On one hand he was a man so holy that he walked hundreds of miles barefoot to make a pilgrimage to a holy shrine in Masshad, and he established Shi'a Islam as the state religion. On the other hand he is also pictured in one of his rare portraits with his arms round a pretty young boy, flirting and sipping wine from a cup. What's that old line about a conundrum wrapped up in an enigma…. or something like that?
Shah Abbas was a man in the right place at the right time, with the right attitude to take full advantage of his country's strategic position on the international trade routes between Asia and Europe. He forged excellent links with the Moghal Indian leaders and was a contemporary of Emperor Akbar. He needed all the friends he could get to keep the threat at bay from the Ottoman Empire to his west. Back in Europe, the leaders of Abbas's time were Queen Elizabeth the First and King Philip of Spain and Portugal. This was truly a period in which history was really being made. Think of all those beautiful portraits we've seen of Elizabeth and wonder how many of those opulent silks were sourced from Persia.Shah Abbas inherited a mess of a country that had been run down by the indifferent leadership of two of his predecessors before he got his hands on it. He built his country in size, wealth and influence. The exhibition gives a glimpse into some of that wealth and how he chose to use it as well as offering rare insights into the man himself.
'Shah Abbas: The Remaking of Iran' is housed in the British Museum's 'Reading Room', the splendid round building in the heart of Norman Foster's spectacular Great Court. This is the same room that was used for the Terracotta Army and it was hard not to compare the two exhibitions. You enter from a doorway off the Great Court, present your tickets, get sold a handset for the audio tour and then walk along a very dark corridor to the beginning of the exhibition. The Reading Room is set up so that wheelchair users can get up to the exhibition using small lifts. However, these popular exhibitions can get really full and I would imagine that navigating your way through the labyrinthine layout would not be easy in a wheelchair.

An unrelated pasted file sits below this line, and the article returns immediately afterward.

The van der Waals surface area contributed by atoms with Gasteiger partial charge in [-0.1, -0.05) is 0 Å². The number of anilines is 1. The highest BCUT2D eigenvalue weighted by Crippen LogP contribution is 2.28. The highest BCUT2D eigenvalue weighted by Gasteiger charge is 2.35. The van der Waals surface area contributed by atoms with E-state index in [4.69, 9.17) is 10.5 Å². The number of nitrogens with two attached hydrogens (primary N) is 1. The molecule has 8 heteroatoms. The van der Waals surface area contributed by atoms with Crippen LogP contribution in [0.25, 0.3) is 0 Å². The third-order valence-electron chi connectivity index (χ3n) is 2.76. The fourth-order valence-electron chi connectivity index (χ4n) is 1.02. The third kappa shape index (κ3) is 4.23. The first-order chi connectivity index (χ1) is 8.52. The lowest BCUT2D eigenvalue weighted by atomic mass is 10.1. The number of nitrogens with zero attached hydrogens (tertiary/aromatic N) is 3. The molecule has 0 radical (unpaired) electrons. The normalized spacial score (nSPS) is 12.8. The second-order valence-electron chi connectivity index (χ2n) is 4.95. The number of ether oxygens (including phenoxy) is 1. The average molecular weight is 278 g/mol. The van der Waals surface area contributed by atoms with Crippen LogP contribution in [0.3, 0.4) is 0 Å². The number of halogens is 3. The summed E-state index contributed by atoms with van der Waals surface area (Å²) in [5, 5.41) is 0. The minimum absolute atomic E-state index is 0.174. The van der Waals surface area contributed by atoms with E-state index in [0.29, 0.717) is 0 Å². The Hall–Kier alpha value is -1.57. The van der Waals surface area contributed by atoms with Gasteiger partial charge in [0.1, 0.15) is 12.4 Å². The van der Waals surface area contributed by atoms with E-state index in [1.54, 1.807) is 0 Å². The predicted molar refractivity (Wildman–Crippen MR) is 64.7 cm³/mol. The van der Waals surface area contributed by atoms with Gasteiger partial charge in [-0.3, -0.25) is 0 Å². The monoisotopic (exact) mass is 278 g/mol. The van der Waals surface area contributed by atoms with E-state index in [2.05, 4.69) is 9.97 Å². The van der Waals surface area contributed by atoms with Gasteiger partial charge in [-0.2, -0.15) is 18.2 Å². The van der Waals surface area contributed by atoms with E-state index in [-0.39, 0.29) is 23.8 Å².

We walked up the steps and switched on the audio tour. It started with an introduction about the background to arranging the exhibition and then handed over to the main narrator, Omid Djalili. I love Djalili and think he's a phenomenally funny comic but his humour had got no opportunity to come through in the very serious and worthy commentary. What a waste of a good man and one of the few famous Iranians in the British media. At times the commentary was just too slow and turgid and the spiel at each spot around the tour went on for far too long, clogging up the progress through the exhibition.
We started with a map of the world that highlighted the great leaders who were contemporaries of Abbas and with a general introduction to the structure of the tour. This explained that it was laid out in a roughly geographic way with sections concentrating on the key cities of Shah Abbas. These started with Isfahan, the city he designed and created, then moving on to his family city of Ardibal, ending with the two holy cities of Masshad and Qom.
The Isfahan 'zone' contained a very rare and very small painting of Abbas. Apparently he left no statues of himself and only a couple of paintings, each of them rather small and indistinct. The first of these which was in the exhibition had been painted by the Indian artist Bishn Das as a gift for the Indian emperor Jahangir. It's only a few inches high and shows a man with a distinctive long droopy moustache in a red coat. This section also contains examples of calligraphy, artefacts from the Armenian Christian community which Shah Abbas relocated to Isfahan to support the silk trade and two impressively large paintings of Robert Shirley and his wife. Shirley and his brother were Abbas's 'tame' Englishmen whom he sent around the world on diplomatic and trading missions. The photo that Ciao chose to illustrate this topic is of the Shirleys - they probably thought it was Shah Abbas. There's also a silk and gold carpet in this section and some exotic lamp stands.